It was the longest and latest-ending regular-season game in Rays history.
"It felt like two games for everybody that was on the bench," Beckett said. "We had rally caps going and everything. It was pretty good for us to be out there for that. I didn't know that we all wanted to be here for this long."
The fun began in the eighth when Tampa Bay's Sean Rodriguez hit a towering foul ball that crushed a Tropicana Field light bulb on the B-ring above third base, bringing glass raining down onto the field in foul territory. The incident caused Rays third base coach Tom Foley to scurry away from his normal position to avoid any glass before the game was stopped for Tropicana Field employees to sweep it away.
But the most eventful frame was the 11th.
It started with Rays manager Joe Maddon's ejection. As he walked to the mound to bring reliever Juan Cruz into the game, he was thrown out by home-plate umpire Chad Fairchild for arguing balls and strikes. The ejection marked Maddon's fifth of the season and franchise-record 21st.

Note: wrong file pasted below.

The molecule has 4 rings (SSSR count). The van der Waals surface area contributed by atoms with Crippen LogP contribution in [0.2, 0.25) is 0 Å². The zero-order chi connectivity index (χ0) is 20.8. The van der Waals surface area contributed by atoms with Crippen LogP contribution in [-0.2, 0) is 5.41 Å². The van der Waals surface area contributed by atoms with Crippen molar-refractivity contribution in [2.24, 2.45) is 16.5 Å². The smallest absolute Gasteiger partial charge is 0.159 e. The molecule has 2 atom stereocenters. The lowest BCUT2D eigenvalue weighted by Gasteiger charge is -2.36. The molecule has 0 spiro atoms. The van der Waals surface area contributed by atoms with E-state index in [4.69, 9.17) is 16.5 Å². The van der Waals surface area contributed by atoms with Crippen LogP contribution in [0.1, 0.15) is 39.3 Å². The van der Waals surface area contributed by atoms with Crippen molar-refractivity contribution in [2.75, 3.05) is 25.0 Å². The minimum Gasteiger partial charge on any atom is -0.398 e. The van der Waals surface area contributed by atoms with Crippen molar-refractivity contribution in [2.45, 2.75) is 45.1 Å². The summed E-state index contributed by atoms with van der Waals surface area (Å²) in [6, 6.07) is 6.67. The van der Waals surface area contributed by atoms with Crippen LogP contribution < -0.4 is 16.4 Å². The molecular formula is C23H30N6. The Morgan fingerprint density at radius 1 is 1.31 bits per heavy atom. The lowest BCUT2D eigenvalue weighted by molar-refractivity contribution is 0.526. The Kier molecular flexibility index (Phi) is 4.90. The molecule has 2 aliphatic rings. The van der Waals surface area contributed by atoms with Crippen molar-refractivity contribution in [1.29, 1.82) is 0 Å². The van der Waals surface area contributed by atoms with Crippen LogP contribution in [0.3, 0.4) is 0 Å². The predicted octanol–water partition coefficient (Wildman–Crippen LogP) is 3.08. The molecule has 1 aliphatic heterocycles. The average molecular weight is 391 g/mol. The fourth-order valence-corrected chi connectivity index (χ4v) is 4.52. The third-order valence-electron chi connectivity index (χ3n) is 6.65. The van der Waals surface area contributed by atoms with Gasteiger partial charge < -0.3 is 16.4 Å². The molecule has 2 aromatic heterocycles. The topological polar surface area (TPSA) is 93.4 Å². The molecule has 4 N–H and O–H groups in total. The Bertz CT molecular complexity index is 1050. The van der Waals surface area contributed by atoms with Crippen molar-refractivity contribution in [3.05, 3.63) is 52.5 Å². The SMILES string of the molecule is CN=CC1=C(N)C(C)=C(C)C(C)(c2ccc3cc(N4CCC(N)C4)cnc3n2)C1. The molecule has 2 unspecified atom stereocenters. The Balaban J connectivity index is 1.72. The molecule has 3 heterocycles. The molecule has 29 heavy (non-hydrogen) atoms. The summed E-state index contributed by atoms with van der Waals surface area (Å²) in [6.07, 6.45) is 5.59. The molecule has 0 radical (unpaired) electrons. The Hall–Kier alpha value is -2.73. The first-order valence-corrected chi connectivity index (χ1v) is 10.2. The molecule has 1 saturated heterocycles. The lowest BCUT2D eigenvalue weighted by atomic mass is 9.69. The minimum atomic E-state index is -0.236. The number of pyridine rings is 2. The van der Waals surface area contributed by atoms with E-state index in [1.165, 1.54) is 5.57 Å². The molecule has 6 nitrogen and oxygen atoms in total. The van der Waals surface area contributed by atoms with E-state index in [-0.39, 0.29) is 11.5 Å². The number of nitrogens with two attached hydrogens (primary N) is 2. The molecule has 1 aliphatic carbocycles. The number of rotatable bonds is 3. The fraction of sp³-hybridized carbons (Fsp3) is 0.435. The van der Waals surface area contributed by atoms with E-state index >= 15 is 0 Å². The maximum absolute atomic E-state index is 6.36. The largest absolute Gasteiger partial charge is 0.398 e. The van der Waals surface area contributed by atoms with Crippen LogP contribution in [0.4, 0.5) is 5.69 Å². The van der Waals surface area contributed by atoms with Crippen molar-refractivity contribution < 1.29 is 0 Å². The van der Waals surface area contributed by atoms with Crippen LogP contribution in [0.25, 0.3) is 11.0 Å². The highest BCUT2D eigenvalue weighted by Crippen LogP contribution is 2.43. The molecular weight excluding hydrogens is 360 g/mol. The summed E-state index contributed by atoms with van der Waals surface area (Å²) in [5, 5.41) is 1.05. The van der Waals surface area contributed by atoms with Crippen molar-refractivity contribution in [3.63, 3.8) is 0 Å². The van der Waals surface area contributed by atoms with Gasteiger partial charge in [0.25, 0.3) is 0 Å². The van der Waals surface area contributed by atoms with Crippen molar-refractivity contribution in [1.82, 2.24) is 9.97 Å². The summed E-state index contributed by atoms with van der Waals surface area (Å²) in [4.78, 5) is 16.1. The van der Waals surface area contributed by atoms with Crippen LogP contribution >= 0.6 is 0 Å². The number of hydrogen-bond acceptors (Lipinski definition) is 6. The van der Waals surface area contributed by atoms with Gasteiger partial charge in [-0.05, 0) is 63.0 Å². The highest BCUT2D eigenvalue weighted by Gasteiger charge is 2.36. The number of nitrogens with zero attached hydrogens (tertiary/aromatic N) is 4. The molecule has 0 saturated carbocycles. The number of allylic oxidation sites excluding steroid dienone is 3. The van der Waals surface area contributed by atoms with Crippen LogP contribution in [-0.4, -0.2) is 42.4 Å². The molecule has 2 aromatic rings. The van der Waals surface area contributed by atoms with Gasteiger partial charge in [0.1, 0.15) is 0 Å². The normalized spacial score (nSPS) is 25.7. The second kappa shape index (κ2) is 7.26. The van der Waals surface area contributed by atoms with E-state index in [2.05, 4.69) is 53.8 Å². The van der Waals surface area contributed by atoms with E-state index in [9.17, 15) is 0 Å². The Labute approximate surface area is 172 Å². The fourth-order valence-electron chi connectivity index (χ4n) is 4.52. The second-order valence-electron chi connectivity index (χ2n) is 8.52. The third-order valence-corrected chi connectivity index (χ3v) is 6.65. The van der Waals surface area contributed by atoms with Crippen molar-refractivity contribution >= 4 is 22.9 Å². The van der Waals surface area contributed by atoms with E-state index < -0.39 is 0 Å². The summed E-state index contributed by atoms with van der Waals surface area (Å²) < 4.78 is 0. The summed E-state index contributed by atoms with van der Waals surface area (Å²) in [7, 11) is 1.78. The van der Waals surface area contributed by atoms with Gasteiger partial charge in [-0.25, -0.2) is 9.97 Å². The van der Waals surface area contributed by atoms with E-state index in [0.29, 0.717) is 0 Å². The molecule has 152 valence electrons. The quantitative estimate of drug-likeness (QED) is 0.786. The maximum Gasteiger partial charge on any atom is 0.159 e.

"There was definitely a point to be made at that time, and I made it," Maddon said. "We got out of the inning and that was all good."
During the at-bat following Maddon's ejection, a fan dressed in Red Sox gear made his way onto the field from the third-base side, running all the way into center field before a security guard took him down.
The craziness didn't stop there, though. After Boston loaded the bases with no outs in the 11th, Tampa Bay found a way to escape the threat as Marco Scutaro popped out to catcher Kelly Shoppach in foul territory for the third out.
In disgust, Scutaro spiked his bat and it landed between Shoppach and the stands. Rays bench coach Dave Martinez, who had taken over for Maddon at that point, rushed out of the dugout to complain about the bat throwing, but was soon thrown out by Fairchild.
"Listen, it's tough enough to catch a popup with our roof without flying bats coming by you also intentionally," Maddon said. "Dave was definitely in the right by lodging the complaint.
"I really can't believe that none of the umpires said anything prior to Dave going out there."
The most absurd part of the 16-inning game might be that a pitchers' duel between Jeff Niemann and Beckett was lost in the shuffle. The two combined to throw 16 scoreless frames.
Still, Niemann came away from the game in awe.
"That's the best game I've ever been a part of," he said. "Everything considered, it was a great baseball game."